Musical Encounters of the East and West

A journey through Alireza Mashayekhi’s solo piano works

Albert Sassmann, ViennaEdited by Kristin Samadi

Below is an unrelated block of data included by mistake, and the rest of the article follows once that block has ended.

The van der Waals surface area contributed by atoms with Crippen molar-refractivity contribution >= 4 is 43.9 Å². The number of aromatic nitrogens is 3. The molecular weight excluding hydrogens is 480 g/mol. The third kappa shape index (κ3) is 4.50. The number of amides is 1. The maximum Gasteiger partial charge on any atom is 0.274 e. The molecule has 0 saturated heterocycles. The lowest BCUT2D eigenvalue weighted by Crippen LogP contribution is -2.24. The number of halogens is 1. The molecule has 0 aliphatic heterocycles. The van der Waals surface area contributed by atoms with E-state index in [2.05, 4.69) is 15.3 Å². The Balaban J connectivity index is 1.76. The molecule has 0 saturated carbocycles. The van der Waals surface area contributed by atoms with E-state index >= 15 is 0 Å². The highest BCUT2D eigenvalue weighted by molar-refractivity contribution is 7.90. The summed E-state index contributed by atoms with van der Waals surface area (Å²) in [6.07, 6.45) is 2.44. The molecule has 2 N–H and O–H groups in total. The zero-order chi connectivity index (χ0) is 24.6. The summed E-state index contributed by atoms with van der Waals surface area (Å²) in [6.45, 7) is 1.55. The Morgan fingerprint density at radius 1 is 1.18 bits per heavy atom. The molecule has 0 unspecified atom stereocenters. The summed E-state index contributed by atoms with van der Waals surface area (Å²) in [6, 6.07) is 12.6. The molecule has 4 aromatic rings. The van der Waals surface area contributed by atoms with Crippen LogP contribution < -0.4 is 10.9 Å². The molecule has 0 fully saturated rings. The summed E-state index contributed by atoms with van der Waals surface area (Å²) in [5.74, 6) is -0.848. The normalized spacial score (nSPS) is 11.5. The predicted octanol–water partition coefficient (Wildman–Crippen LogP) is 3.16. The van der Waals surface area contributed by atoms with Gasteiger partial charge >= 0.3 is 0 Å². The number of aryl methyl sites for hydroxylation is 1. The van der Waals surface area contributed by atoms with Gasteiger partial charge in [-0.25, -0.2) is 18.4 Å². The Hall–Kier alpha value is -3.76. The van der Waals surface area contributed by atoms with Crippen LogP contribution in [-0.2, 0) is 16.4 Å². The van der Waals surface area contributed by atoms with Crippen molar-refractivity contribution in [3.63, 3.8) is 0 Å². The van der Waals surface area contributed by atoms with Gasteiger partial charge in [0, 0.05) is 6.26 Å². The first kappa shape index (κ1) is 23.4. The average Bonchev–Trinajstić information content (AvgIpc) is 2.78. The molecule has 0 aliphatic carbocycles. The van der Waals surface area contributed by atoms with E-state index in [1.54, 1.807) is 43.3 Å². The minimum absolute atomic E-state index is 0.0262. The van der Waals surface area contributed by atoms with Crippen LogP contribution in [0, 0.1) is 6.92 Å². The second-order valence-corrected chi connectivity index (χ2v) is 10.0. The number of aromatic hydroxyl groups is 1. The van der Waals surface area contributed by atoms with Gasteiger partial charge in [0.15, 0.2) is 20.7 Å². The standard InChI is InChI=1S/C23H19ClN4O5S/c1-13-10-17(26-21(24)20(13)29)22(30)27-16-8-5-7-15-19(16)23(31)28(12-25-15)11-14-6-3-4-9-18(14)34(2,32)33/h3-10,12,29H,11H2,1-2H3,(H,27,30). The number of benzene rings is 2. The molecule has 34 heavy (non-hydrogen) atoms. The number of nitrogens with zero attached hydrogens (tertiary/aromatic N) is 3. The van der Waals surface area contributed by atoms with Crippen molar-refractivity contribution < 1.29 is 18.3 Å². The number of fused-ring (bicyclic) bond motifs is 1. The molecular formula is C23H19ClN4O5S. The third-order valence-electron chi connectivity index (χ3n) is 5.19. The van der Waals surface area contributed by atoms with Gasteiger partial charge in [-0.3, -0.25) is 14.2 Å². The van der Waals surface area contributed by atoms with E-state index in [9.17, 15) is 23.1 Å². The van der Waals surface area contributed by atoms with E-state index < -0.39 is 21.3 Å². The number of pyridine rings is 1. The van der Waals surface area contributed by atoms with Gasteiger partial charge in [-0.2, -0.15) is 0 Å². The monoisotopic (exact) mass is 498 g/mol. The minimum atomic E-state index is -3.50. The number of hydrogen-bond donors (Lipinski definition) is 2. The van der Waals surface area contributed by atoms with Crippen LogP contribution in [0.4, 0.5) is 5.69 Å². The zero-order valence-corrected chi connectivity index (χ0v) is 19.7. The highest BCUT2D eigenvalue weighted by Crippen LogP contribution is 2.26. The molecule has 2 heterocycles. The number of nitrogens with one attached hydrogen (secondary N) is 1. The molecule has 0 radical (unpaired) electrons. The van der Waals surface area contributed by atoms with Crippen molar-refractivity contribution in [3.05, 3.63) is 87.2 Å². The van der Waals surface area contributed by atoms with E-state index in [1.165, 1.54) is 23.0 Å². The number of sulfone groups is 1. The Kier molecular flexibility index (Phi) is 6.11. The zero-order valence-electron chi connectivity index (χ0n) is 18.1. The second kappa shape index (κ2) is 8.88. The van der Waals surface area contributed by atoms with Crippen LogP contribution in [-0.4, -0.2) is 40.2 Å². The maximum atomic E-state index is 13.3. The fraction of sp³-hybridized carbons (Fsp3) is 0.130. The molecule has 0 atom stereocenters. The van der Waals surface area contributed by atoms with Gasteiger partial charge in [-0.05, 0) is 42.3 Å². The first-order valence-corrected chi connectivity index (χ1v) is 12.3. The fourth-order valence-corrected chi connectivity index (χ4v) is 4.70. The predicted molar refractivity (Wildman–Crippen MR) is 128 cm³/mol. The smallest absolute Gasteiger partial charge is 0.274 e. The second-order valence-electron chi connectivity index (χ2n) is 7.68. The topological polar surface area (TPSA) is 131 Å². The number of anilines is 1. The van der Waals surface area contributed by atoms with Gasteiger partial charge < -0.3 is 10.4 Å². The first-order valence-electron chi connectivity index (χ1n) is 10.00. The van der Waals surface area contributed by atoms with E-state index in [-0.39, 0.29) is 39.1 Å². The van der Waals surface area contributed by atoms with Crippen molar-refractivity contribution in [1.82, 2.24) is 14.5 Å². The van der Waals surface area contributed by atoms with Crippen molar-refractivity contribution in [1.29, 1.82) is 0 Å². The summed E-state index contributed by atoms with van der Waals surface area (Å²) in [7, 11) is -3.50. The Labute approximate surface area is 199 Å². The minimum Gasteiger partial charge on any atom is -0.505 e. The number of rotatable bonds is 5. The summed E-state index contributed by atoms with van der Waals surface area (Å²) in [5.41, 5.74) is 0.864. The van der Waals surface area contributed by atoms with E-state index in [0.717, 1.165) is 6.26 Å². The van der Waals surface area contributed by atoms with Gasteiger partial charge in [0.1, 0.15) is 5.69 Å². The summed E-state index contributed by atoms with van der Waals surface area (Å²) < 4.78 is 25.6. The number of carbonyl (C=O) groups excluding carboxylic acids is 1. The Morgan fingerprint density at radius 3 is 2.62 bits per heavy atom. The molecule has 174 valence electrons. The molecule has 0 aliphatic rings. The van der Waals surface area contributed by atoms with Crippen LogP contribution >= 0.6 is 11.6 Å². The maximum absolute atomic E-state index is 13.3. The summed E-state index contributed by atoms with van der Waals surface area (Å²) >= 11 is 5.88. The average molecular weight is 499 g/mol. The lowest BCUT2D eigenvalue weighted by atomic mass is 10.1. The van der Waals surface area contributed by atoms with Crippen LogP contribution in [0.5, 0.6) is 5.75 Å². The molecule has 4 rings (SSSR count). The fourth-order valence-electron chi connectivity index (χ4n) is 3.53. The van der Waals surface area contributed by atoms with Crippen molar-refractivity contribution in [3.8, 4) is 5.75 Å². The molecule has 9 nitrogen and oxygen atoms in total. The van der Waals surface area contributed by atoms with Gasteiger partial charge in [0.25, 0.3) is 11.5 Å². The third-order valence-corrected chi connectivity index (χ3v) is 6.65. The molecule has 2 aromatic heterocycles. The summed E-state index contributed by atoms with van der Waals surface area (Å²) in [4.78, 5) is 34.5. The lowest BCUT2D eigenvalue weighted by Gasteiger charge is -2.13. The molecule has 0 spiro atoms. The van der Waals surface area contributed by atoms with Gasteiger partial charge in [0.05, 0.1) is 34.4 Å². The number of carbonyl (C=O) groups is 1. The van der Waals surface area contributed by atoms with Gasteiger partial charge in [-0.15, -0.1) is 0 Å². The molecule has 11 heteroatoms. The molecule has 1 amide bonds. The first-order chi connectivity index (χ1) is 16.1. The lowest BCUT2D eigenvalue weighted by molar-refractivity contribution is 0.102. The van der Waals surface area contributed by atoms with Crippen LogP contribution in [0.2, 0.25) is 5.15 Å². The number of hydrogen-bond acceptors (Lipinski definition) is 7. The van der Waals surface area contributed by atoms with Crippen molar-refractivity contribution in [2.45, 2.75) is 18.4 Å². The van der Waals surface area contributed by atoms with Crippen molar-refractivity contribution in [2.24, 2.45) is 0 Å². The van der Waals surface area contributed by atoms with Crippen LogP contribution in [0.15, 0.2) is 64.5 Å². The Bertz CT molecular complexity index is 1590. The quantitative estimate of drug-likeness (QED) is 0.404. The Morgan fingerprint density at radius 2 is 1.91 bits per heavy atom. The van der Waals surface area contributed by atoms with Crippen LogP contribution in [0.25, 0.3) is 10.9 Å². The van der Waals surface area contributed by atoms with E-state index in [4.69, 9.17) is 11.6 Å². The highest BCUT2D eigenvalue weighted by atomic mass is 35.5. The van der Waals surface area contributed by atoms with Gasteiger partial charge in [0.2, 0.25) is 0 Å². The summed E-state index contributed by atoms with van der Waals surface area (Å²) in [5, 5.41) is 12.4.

I was first acquainted with Alireza Mashayekhi’s piano works while doing research for my book on piano music for the left hand. My attention was drawn to his Two Etudes for Left Hand op. 117 No. 3 and 4, which both contribute to this specific repertoire. While teaching at the University for Music and Performing Arts in Vienna, I gained a great deal of knowledge regarding the classical music scene of Iran today. During 2010, Mr. Mashayekhi and I met in person. Soon thereafter, I had most of his piano music at hand. Following his musical education in Tehran, Alireza Mashayekhi studied in Vienna with Hanns Jelinek and Karl Schiske. These were two eminent composers during Austria’s post-war period. He then went on to Utrecht to study Electronic Music. Having training in various countries throughout Europe and the Middle East, Mashayekhi had many influences allowing for a great deal of colour and creativity in his compositional approach. This encouraged me to analyse his work with regard to the differences and interrelations between Persian and Western classical music. This aspect is a central focus in Mashayekhi’s work and is embedded in the often discussed dichotomy themed “Orient-Occident” or “East-West”. Inspired by Goethe’s West-Eastern Divan, Mashayekhi underlined the aforementioned dichotomy with the title of his electronic composition East-West op. 45. The myth of the Orient has always been a source of inspiration in the field of Western arts. The universal language of music is judged primarily on the quality and intensity of emotions that it is able to trigger in the audience. This seems to be a perfectly suitable medium to integrate cultural differences in a lively way. At this point, I may relate to the extensive literature on the various points of contact between Occidental and Oriental music. Starting in the 17th century, one of the first examples for “Orientalism” in European music is the alla turca style. This was derived from the practice of Ottoman military music. Initially, musical reception of the Orient was predominantly a kind of exoticism in which Western tonal language was performed with an Oriental flavor. Think of the example of Jean-Baptiste Lully’s Marche pour la cérémonie des Turcs, Wolfgang Amadeus Mozart’s The Abduction from the Seraglio, Carl Maria von Weber’s Abu Hassan, Mily Balakirev’s Islamey, Nikolai Rimsky-Korsakov’s Sheherazade, or the Persian March by Johann Strauss II. In comparison, Claude Debussy’s encounter with the Parisian Exposition Universelle in 1889 can be seen as a milestone. From this approximate date on, the multifarious musical world of the Orient was being explored on a more profound level. Over the course of the 20th century, this had more and more effects on influential musical figures such as Olivier Messiaen, John Cage, amongst others. Therefore, the musical interrelations between East and West have changed substantially. Oriental and Occidental elements were brought together to create a new music, as John Cage stated in his article “The East in the West” (first published in 1946). This is where Alireza Mashayekhi’s music comes into play, seen from the Oriental perspective. To describe the mutual interaction of musical worlds, he coined the stylistic concept “multicultural”. Among his works, Mashayekhi differentiates between three categories: works which are directly inspired by Persian music, works which have no direct connection to Persian music, and works which he calls “multicultural”. Yet we may assume that boundaries cannot be drawn so rigidly within this three-part division. The concept “Meta-X music” is a kind of further development in this multicultural style in which various tonal, atonal, thematic, athematic elements, improvised, predetermined, Western-influenced music, as well as Persian traditional music merges into one heterogeneous unity. Obviously the study of Western compositional techniques significantly increased Mashayekhi’s abilities to draw influences from the Persian musical heritage in an innovative manner. With the inclusion of traditional Persian instruments, this results in a unique sound experience. This is especially distinctive when Persian and Western instruments play together. Some examples include Mashayekhi’s Concerto for Saxophone and Orchestra op. 152 No. 3 as well as META-X No. 4 for Flute and Orchestra op. 163. A crucial factor to the performance of Persian music on Western instruments is in its tonal system which differs to a large extent from the Western semitone/whole tone structure. Because of their tone production, string or wind instruments have a clear advantage over the piano. The piano has an equal temperament that cannot adequately reproduce the subtleties of the Persian intervallic system. This is also confirmed in the ethnomusicological literature in HormozFarhat’s book: The Dastgāh Concept in Persian Music (Cambridge University Press, 1990). The author states that the piano “is undoubtedly the most unsuitable of instruments for Persian music”. It can be anticipated at this point, however, that Alireza Mashayekhi has convincingly countered this assertion in his piano works. Let us take a closer look as to how far Persian and Western music traditions interact with each other in these works. For listeners who are accustomed to Western classical music, the first impression of Mashayekhi’s piano works would most likely be influenced by its characteristic tonal system. Makhayekhi’s tonal system differs from Western major-minor harmony a great deal in its sound and appearance. In addition, his music strays far from “typical” 20th century atonality. The following compositions are considered to be the core works in which Mashayekhi began experimenting with the application of the Persian tonal system on the piano: Short Stories op. 106, Letters op. 110, A la recherche du temps perdu op. 111, Kristall I and Kristall II op. 113, and Shahrzad op. 115. In Short Stories op. 106 (1993), four piano pieces are strung together into a little suite. The first piece is an atmospheric work that runs through the keys in a meditative-improvisatory way. In the second and third piece, quick ornamented figures and tremolos (obviously inspired by Persian string instruments) lead the musical events. After a short monodic introduction, the fourth piece unfolds with a final virtuosic character that consists of rhythmical-percussive elements, arpeggios, as well as short appoggiaturas. The first piece of Letters op. 110 (1993), consists of fast octaves that stand in stark contrast to the pensive second figures of a Persian folk song on which the material is based. After the strongly ornamented middle work in number three, quiet and lively sections (in which most of the left-hand sixteenth-groups evoke the impression of “Alberti basses”) abruptly alternate with each other. The title of the three-part work A la recherche du temps perdu op. 111 (1994) is a quote from Marcel Proust’s famous book. Not only does this make an association with France, but also draws attention to the contrasting layers of sound within the piece. In the first piece, contrasting layers of sound are juxtaposed. They have similarities with the sonorities opposes as they are encountered in both Debussy’s and Messiaen’s works. The second and final piece is a typical example of Mashayekhi’s style which may be called “constantly varying and improvisational”. The formation of highly ornamented melodies plays an important role. In this work, the constantly spinning and varying-improvisational style also constitutes the basic compositional scheme in Kristall I and Kristall II op. 113 (1995) as well as in Shahrzad op. 115 (1995/96). This extensive, nine-part piano work follows the story of the Sultan and the captured prophetess Shahrzad (which was also written by Mashayekhi). Similarly, Variant II op. 151 (2001) seems like a series of varied, contrasting sections based on modal material of the Persian dastgāhs. Memory No.1 op. 124 (1996) and The Butterfly of Zagros Mountains op. 121 No. 1 (1996) are also strongly rooted in Persian music. In the latter work, the folkloristic elements create a compelling stirring atmosphere. The three pieces in Pearls op. 118 (1995), are largely focused on one particular pianistic pattern. Number three, for example, almost exclusively consists of sixteenth note triplets and eighth notes. This texture, in a slightly modified and extended version, echoes in Mashayekhi’s Etude op. 155 (2002). Moments op. 119 (1995) is enmeshed with Western piano literature in several respects. On one hand, Mashayekhi uses the tradition of pedagogical pieces, which began with Johann Sebastian Bach’s Notebooks and Daniel Gottlob Türk’s Pieces for aspiring players. These ideas later developed into Béla Bartók’s For Children or Mikrokosmos. Comparisons to Bartók’s educational piano works seem particularly obvious since Mashayekhi’s Moments contain clear, audible elements of local musical traditions. On the other hand, one can interpret the 15 character miniatures in “Moments Musicaux” (with their compact form) as being associated with Sergei Prokofiev’s Visions fugitives. We can see a more concrete bridgein Retrospective II op. 109 (1993), in which Mashayekhi makes a pianistic reminiscence of traditional Western compositional forms. The first piece, Prélude, is a study in sixths which is then followed by a Rondo. Split between both hands, virtuosic broken chords dominate in the second movement. Before the final movement, the Interlude, is inspired by Ernest Hemingway’s For Whom the Bell Tolls. The solemn tone evoking associations go hand in hand with the historical framework of this novel. Retrospective II ends with a tribute to Mashayekhi’s Viennese composition teacher HannsJelinek. The form of the Toccata (as well as the dominating pattern of alternating two sixteenth note groups), is modelled after the final Toccata frizzante from Jelinek’s Four Toccatas op. 15 No. 4. Delicate forms of East-West musical encounters includeAvec Chopin op. 130, Impromptu op. 162, and Avec Debussy op. 178. In these pieces, Mashayekhi processes material from works of three famous composers in a multi-layered manner. The opening bars of Avec Chopin op. 130 (1998) are perceived as a long process of attunement. The acoustic layers seem as though they need to be uncovered to let memories of the piece emerge. The characteristic arpeggio-figure consisting of fifths and fourths from Chopin’s Waltz in E minor op. posth., slowly crystallises out of eighth note movement. Over the course of the piece, Mashayekhi artistically mixes direct and distorted quotations from the E minor Waltz with excerpts from Chopin’s G minor Ballade op. 23, as well as the Chopin-Waltz in A minor op. 34 No. 2. Mashayekhi’s Impromptu op. 162 (2003, after Franz Schubert’s op. 90 No. 4), has the subtitle “Eine Fröhliche Einsamkeit” (“A happy lonesomeness”). This was quoted from the pastoral novel Schäfferey von der Nimfen Hercinie (The Idyll of the Nymph Hercinie, 1630) by the German Baroque poet Martin Opitz. Compared with the other two “Avec-pieces”, Mashayekhi remains much closer to the original tone and aesthetics in Impromptu. One feels less reminiscent of a stylistic encounter, but rather of a “painting over” in the style of Andy Warhol. In a remarkably long quotation, he brings almost the entire C-sharp minor middle section of Schubert’s Impromptu, followed by a brief concluding section. Special attention should be given to the last four bars, in which Mashayekhi quotes the arpeggio of the main theme in its original form. He is unmistakably alluding to the characteristic major-minor dichotomy of the composition. Finally, Avec Debussy op. 162 No. 2 (2004) features four works from Debussy’s oeuvre: Clair de lune from Suite bergamasque, Voiles, La serenade interrompue, as well as La danse de Puck from Préludes I. The starting and ending point of this musical walking tour is the opening motive of Clair de lune. Mashayekhi also embeds Debussy’s music into the interludes by superimposing the rhythmical-motivic associations with reminiscences of Persian music. Mashayekhi’s selection of the Debussy-pieces is particularly interesting in this context since both works may be viewed as musical encounters with the “exotic other”. While Debussy in Voiles was inspired by the whole tone and pentatonic scale, allusions to Moorish-Arabic influenced music of Southern Spain are clearly audible in La sérénade interrompue. One of the main characteristics of an idiomatic texture in piano music for the left hand alone is based on the successive performance of sound structures that are otherwise perceived simultaneously. Here the so-called latent polyphony plays a key role that connects left hand piano works to the repertoire for unaccompanied melodic instruments. At the piano, this implies the simultaneous playing on different registers, including wide ranged leaps, and the efficient use of the sustain pedal. In Mashayekhi’s Etudes for Left Hand op. 117 No. 3 and 4 (1995), we find these elements applied in different ways. As in many other series of one-handed piano studies, Mashayekhi’s two left hand Etudes op. 117 is half of a cycle. The other half is two Etudes for the Right Hand op. 117 No. 1 and 2. Mashayekhi has composed various works with the title “Sonata”, both for solo instruments as well as for solo instruments and orchestra. His approach, however, is not committed to the traditional concept of the classical sonata form. Mashayekhi’s five Piano Sonatas can be called the most experimental among his solo pianoworks. While in other conventionally notated pieces, extraordinary time signatures (such as 55/8 or 11/32), many time changes, and written-out ritardandos were used to indicate the content of the composition as precisely as possible. In the Sonatas, Mashayekhi follows a different path. He predominantly dispenses the conventional bar; free lengths of notes and bars dominate which allow for free space as well as personal interpretation. This element of “indeterminacy” is expanded in certain parts, where Mashayekhi uses aleatoric compositional techniques. For example, during the last two pages of Sonata V op. 209 (2011), independent notated events are provided by the composer. However, their order and frequency is left to the determination of the performer. The most radical example is Mashayekhi’s Sonata III op. 160 (2003), which consists of only one page with scattered snippets of music overlaid by various grades of graph-like notation. The appearance of the music seems to fluctuate between a score and a musical painting. On the other hand, Mashayekhi expands the pianistic playing techniquein his Sonatas. We should mention the fast, uncoordinated repeated chords in which the effect of acoustic noise is generated. Clusters have to be played with the fist or with the forearm respectively. In addition, a particular feature is highlighted that we can identify in the various passages in his piano works. For the most part, Mashayekhi’s Sonatas lack a clear recognizable division of roles between right and left hand (familiar from classical Western piano music). The musical content emerges out of one common voice; right and left hand seem to be merged, which can be well seen, in a way, related to the strong monodic tradition of Persian music. In summary, we can state that Mashayekhi’s concept of polyphony differs fundamentally from the Western major-minor harmony. According to Robert Gluck, this form of polyphony consists of “vertically juxtaposed modal elements” ("Between, Within, and Across Cultures“, in: Organised Sound, vol. 13 (2), 2008, p. 148). The composer himself calls it a “polyphony inspired by the main part”. Naturally we encounter major-minor tonality in Avec Chopin, Impromptu, and Avec Debussy. Tonal structures can be discerned sporadically in Variant II, in the ending of the final piece of Pearls, in the third piece of Short Stories, as well as in the second and third piece of A la recherche du temps perdu. The characteristic form principle in his piano works (which I have referred to above as “varying-improvisational”), is undoubtedly derived from Persian music. This is probably one of the main reasons why Mashayekhi’s piano compositions are sometimes difficult to understand for the listener trained in Western classical music. Mashayekhi remains fairly traditional in tone production and pianistic figures with the exception of more advanced, contemporary techniques used in his Sonatas. We should also mention the relatively frequent occurrence of ornamental melodic phrases, intermanual motion sequences, as well as tremolos. The technique of playing inside the piano is omitted entirely. Drawing from the musical heritage of his homeland and from Western compositional techniques, Alireza Mashayekhi has enriched the world of piano literature by adding his own unique stone to a huge mosaic. The points of contact between Persian and Western music tradition, can be traced on different levels. However, rather than being manifested in a concrete way, these points of contact dissolve in Mashayekhi’s individual style. Compositions such as Kristall or Shahrzad are eventually perceived as impressive emanations of Persian art. In works such as these, the encounter between East and West only seems to consist of the fact that Mashayekhi uses an instrument of Western music history. In Mashayekhi’s piano works, this instrument thus becomes a projection surface for a sound aesthetic that is deeply shaped by the Persian music. In this sense, the piano does not remain limited to its direct role, but becomes an intermediary between musical worlds – in several respects an “intercultural” instrument.